Rating agency Fitch has upgraded its growth forecast for China this year citing a faster-than-expected recovery after Beijing called an end to its ‘zero-Covid’ regime.
Fitch predicted China’s economy will now grow by 5.0% and not 4.1% with the recovery primarily led by consumption, noting that many high-frequency indicators have recently rebounded though still remain below pre-pandemic norms.
Despite the forecast upgrade, the rating agency expected the economic rebound this year to be less vigorous than that in 2021, when the economy posted GDP growth of 8.4%.
“This reflects in part ongoing weakness in the property market, which showed little evidence of an improvement in sales or housing starts in late 2022, despite a build-up of incremental policy support,” Fitch said in a statement.
In addition, net trade may become a drag on economic growth in 2023, Fitch added, with export demand being depressed by economic slowdowns in the United States and the Europe.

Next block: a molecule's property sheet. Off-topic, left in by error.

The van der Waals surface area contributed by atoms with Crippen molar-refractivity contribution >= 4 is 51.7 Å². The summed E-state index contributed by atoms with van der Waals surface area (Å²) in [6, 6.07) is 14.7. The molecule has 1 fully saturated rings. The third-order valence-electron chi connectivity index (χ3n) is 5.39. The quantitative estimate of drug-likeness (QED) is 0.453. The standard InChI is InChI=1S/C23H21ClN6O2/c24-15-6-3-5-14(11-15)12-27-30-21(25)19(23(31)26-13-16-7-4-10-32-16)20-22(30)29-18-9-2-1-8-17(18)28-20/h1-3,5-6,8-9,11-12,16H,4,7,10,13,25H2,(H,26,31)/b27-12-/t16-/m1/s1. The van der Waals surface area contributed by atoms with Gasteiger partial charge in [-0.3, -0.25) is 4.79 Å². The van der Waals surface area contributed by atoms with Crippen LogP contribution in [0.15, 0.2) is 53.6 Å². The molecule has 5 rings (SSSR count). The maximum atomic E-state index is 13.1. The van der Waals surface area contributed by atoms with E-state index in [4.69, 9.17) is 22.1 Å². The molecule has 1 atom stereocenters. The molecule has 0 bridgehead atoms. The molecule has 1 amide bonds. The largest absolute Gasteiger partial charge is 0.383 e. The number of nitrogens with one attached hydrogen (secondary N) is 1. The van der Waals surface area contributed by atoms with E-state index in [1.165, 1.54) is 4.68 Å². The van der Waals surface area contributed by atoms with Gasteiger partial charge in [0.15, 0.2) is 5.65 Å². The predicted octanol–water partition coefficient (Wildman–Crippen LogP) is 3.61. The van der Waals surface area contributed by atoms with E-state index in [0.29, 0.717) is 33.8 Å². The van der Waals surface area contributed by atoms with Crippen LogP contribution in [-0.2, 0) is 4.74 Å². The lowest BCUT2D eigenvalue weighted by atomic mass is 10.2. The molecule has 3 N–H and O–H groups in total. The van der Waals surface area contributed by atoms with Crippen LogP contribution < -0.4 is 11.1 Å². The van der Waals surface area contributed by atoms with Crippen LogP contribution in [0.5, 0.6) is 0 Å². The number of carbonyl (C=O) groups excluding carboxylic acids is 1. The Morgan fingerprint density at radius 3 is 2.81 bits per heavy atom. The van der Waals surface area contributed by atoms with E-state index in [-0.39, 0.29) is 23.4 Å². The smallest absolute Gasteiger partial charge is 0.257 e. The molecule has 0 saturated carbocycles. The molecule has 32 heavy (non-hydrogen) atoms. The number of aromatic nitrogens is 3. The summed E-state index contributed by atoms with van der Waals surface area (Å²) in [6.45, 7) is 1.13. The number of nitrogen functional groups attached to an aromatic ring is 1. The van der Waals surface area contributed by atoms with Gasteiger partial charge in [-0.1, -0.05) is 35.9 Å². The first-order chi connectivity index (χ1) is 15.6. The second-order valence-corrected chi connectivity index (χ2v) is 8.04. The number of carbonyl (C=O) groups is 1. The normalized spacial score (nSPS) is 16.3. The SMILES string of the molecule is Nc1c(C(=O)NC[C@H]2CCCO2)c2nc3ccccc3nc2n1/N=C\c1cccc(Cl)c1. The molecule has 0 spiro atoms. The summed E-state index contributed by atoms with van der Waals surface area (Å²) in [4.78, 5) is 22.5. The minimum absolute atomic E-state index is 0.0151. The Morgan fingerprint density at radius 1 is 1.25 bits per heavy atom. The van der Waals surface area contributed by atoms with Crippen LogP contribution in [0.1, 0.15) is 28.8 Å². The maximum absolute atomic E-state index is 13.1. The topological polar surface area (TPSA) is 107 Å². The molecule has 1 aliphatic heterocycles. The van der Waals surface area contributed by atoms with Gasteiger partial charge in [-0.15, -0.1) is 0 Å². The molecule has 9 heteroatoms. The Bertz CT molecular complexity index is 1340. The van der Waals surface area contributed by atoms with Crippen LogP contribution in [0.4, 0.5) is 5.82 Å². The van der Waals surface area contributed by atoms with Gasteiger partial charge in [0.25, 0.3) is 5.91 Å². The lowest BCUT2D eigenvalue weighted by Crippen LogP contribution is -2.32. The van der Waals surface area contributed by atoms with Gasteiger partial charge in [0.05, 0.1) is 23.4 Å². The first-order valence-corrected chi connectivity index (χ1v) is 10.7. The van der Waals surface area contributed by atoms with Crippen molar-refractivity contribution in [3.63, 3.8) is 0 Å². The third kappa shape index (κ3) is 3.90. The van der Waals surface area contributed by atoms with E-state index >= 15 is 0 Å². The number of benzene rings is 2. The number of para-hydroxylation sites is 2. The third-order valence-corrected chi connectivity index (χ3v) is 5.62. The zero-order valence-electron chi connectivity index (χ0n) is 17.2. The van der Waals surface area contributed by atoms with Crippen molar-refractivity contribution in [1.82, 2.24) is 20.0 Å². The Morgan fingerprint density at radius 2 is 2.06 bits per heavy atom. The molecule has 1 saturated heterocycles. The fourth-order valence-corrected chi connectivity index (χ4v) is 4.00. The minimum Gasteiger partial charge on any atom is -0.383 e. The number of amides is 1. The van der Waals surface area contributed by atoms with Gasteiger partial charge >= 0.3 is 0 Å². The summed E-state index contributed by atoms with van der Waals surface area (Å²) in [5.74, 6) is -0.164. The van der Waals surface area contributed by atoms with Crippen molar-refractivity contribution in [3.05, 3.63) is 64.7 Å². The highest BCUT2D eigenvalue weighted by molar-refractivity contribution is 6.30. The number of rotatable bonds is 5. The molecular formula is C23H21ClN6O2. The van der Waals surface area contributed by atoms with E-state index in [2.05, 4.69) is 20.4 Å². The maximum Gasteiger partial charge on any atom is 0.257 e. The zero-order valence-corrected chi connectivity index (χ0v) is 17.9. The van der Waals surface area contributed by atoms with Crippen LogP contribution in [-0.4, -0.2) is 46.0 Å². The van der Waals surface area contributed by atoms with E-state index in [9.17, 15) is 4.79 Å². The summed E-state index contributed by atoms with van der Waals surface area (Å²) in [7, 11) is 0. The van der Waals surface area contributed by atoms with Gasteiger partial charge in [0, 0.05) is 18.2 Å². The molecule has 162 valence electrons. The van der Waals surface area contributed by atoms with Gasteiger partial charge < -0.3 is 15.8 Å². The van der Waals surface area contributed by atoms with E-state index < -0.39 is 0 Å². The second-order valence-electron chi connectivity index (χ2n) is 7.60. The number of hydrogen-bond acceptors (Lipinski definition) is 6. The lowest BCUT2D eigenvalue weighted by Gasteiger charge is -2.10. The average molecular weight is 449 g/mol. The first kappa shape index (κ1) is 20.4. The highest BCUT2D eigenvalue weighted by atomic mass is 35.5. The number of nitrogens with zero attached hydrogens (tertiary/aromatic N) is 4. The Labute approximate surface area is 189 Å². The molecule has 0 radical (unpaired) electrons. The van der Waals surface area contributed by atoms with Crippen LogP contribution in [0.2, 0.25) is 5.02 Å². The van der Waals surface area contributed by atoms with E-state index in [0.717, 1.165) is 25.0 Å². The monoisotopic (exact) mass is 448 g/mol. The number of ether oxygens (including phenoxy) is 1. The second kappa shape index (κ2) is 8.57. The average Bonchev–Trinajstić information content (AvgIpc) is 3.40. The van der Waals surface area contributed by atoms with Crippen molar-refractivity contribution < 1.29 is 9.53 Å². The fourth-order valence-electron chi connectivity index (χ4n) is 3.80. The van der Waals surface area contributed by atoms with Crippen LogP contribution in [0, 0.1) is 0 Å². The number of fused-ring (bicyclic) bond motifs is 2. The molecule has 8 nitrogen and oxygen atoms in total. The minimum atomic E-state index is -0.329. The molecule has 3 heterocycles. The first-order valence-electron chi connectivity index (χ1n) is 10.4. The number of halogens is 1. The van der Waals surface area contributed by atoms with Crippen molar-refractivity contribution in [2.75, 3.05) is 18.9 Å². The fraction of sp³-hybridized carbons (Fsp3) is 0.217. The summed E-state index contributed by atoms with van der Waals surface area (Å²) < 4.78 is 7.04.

The direction of fiscal policy would remain uncertain ahead of the a parliament meeting in March, Fitch said.
Premier Li Keqiang pledged last week that the government will work to consolidate and expand the economic recovery momentum despite facing difficulties and challenges.
Fitch does not expect aggressive macro-policy easing, and is forecasting a budget deficit of around 7% of GDP in 2023, down from an estimated 8% in 2022.
Policymakers plan to step up support for domestic demand this year but are likely to stop short of splashing out big on direct consumer subsidies, keeping their focus mainly on investment, Reuters previously reported.
- Reuters with additional editing by Sean O’Meara